Klohs, senior adviser and president and CEO of The Right Place, a position she has held since 1987. Klohs and her team will provide operational, rather than financial, support for the endeavor.
In addition to the leaders above, also present at the press conference were Renee Tabben, Grand Rapids market president for Bank of America, and Garrick Rochow, executive vice president for operations for Consumers Energy. Tabben and Rochow also serve on The Right Place’s board of directors.
“While the West Michigan economy is booming, communities of color have not shared fully in our region’s success,” Rochow said. “In order to truly ‘win’ as a West Michigan community, our success must be collective. And to do that, we must go beyond talking about our good intentions and take action.”
Tabben said the fund fits with Bank of America’s mission to “make financial lives better through the power of connection.”
“We deliver on this commitment through a strategy of responsible growth by focusing on investing in the success of our employees, helping to create jobs, developing communities and fostering economic mobility to address society’s biggest challenges,” she said — including inequity.
Bank of America and the Consumers Energy Foundation each provided $200,000 in initial startup capital. Their contributions will support the design and development of the New Community Transformation Fund, including creation of the fund’s legal structure and operational systems; establishment of a management team, advisers and a board of directors; and securing local and national portfolio growth partners.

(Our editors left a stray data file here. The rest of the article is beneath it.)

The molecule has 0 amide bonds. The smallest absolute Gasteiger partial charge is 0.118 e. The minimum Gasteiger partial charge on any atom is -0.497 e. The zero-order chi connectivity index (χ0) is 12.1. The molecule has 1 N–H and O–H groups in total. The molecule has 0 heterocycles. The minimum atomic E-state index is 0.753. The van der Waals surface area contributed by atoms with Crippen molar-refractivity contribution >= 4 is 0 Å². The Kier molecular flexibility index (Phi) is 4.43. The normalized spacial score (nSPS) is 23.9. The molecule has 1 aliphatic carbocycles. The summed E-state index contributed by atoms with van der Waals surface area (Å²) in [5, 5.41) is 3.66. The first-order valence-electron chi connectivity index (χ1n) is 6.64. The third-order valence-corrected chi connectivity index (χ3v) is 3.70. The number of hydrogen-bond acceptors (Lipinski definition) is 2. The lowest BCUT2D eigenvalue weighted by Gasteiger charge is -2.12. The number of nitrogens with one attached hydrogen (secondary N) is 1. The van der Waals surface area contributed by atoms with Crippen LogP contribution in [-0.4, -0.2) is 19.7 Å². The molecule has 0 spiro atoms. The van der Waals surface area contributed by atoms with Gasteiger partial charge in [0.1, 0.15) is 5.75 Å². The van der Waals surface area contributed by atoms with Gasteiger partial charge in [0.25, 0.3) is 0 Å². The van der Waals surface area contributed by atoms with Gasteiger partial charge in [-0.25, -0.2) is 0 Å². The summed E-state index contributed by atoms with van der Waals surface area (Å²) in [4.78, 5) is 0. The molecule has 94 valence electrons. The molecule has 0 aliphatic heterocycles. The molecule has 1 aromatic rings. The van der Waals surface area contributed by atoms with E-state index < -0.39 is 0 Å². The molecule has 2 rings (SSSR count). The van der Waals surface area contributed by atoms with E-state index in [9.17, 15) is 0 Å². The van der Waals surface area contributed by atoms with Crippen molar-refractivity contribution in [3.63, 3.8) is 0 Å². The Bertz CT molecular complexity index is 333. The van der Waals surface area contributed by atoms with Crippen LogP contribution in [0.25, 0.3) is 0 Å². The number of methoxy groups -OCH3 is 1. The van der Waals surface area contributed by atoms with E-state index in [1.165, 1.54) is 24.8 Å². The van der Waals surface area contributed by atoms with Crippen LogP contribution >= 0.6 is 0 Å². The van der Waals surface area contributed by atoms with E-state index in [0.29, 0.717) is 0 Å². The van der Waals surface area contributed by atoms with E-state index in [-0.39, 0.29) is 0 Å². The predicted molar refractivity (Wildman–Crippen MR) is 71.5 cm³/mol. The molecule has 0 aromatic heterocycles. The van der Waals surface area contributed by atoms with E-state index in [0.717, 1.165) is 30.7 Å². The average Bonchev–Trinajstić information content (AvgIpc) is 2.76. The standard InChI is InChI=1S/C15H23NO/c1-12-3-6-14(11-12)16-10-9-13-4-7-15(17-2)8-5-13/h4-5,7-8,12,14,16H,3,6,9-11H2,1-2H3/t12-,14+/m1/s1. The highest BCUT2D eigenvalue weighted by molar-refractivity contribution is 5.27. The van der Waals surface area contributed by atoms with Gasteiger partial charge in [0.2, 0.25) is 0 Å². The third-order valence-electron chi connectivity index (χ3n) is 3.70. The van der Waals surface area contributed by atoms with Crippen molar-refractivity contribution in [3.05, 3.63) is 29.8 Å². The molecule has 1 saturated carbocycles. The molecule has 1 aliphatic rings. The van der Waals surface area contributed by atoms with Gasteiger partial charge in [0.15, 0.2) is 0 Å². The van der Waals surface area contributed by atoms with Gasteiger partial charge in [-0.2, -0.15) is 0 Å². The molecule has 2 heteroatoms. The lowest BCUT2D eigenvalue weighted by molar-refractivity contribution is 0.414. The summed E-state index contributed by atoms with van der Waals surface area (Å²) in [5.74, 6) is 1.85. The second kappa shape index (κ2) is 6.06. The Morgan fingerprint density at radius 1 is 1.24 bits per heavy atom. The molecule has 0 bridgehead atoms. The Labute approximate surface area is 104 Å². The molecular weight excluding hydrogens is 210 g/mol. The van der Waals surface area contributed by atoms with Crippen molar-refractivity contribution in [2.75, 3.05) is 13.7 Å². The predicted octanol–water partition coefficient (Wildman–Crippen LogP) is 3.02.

Klohs said “quiet conversations” with interested investors already began.
The fund will focus on scalable stage-two businesses and transitioning succession companies in the industries of advanced manufacturing; food processing and agribusiness; life sciences and medical devices; and information technology, which were chosen because they are industries in which West Michigan already is strong. However, the fund will not necessarily be limited to investments in those sectors.
The fund will invest in current and prospective West Michigan companies but will require founders and portfolio companies to locate and operate in West Michigan.
“We think that’s the perfect blend. You’re fueling the local talent and helping them to grow with the wraparound services that we have provided by The Right Place, and then you’re bringing in new talent, new ideas,” Anku said.